Senator CROSSIN —Ms Pidgeon, are you aware of the statement in the Northern Territory Treasurer's budget speech—I think it was last week—that `an additional 12 police will be funded from the Commonwealth assistance for the delivery of diversionary programs'?
Ms Pidgeon —I am not aware of that particular statement. I am aware that the police will be involved in the programs and in the mechanism for delivering the programs. That would be consistent with discussions we are having at the moment.
Senator CROSSIN —If, as you just said a minute ago, the Northern Territory government are putting money into only the interpreter service but you are fully funding the other initiatives and this statement actually says that 12 police will be funded from the Commonwealth assistance, are you aware that 12 additional police in the Northern Territory will be funded by the Commonwealth money?
Ms Pidgeon —That is the sort of detail that is still under discussion.
Senator CROSSIN —If it is still under discussion, then why does the Treasurer make this statement in his budget speech, unless he has been advised by the Commonwealth to do so?
Ms Pidgeon —Obviously, I cannot comment on why the Treasurer put that in his budget speech.
Senator CROSSIN —So as far as you are aware, there has been no signed agreement, no details as to whether or not police will be funded from the money, or the number?
Ms Pidgeon —There is no signed agreement at this stage.
Senator CROSSIN —Are you aware of whether or not your department believes it is appropriate that this Commonwealth money goes into extra police in the Northern Territory?
Ms Pidgeon —As I said a moment ago, the diversionary programs will involve the police, and it is obviously going to be essential that they be part of that. It would be consistent with that if they decide they need more police to help administer it.
Senator CROSSIN —So you are saying that, if one of the diversionary programs is police focused as opposed to community focused, it may well be legitimate that 12 police are funded, is that right?
Ms Pidgeon —No. What I said was that we understand that the police will be involved in the process and that it would be consistent with that to look at putting more police on to be part of that. But, as I said before, no details have been discussed in terms of additional police.
Senator CROSSIN —So are you fairly puzzled as to why the Northern Territory Treasurer has made such a definitive statement?
Ms Pidgeon —As I have said a couple of times, having additional police would be consistent with our understanding that the police would be part of the process.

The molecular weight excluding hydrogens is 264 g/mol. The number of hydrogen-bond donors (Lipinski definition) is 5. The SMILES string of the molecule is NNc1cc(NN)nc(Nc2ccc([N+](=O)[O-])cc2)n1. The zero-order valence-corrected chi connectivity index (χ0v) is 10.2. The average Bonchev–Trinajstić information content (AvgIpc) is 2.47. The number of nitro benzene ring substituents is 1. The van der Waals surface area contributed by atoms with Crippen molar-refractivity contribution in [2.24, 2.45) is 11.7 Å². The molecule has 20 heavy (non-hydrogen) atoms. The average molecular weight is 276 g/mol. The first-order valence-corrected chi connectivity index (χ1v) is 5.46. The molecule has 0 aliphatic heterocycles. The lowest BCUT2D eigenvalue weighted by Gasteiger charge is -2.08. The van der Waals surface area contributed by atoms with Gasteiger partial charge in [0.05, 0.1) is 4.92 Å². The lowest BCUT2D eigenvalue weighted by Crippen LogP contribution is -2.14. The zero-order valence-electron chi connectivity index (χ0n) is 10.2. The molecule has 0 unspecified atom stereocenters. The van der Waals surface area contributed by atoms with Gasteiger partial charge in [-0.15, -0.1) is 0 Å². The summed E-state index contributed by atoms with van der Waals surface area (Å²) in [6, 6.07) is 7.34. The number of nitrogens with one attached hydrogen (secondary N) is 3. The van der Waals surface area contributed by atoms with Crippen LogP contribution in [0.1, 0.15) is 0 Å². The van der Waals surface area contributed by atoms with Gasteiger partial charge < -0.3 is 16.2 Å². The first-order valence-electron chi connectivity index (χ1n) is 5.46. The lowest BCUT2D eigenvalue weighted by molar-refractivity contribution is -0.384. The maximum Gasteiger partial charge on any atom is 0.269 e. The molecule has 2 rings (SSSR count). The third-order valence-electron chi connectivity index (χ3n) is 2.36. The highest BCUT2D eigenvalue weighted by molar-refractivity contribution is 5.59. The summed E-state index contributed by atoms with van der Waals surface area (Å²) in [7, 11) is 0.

Senator CROSSIN —But as far as you are aware there has been no firm agreement to fund an additional 12 police?
Senator Vanstone —Senator, you have asked that and now you are going over it. You have got your answer, clear as a bell, to the question that you have just asked.
—Yes, but I get different interpretations with each question I ask.
Senator Vanstone —It is not my experience of this officer—or, for that matter, of any officer in the Attorney-General's Department—that she is a dissembler.
Senator CROSSIN —Could I just get you to answer yes or no to this question. You are saying to me definitively that at this stage there is no firm agreement to fund an additional 12 police?
Ms Pidgeon —Yes.
Senator CROSSIN —With the diversionary programs, I am assuming that the same level of discussion is taking place. Have any guidelines been developed for the circumstances of these?
Ms Pidgeon —Your assumption was right: the discussions are taking place.
Senator CROSSIN —As with the interpreter service, do you have any best practice guidelines from other states or countries that you are using as models?
Ms Pidgeon —The important thing about the diversionary programs is that there is going to be a range of possible programs. We want to have the maximum flexibility possible for the Northern Territory. We would not be trying to look at limiting that. Therefore, we are not looking at saying that this is the best one or that is the best one. There is a whole range of programs that could be part of that funding.
Senator CROSSIN —Do you know when any of the programs are expected to commence?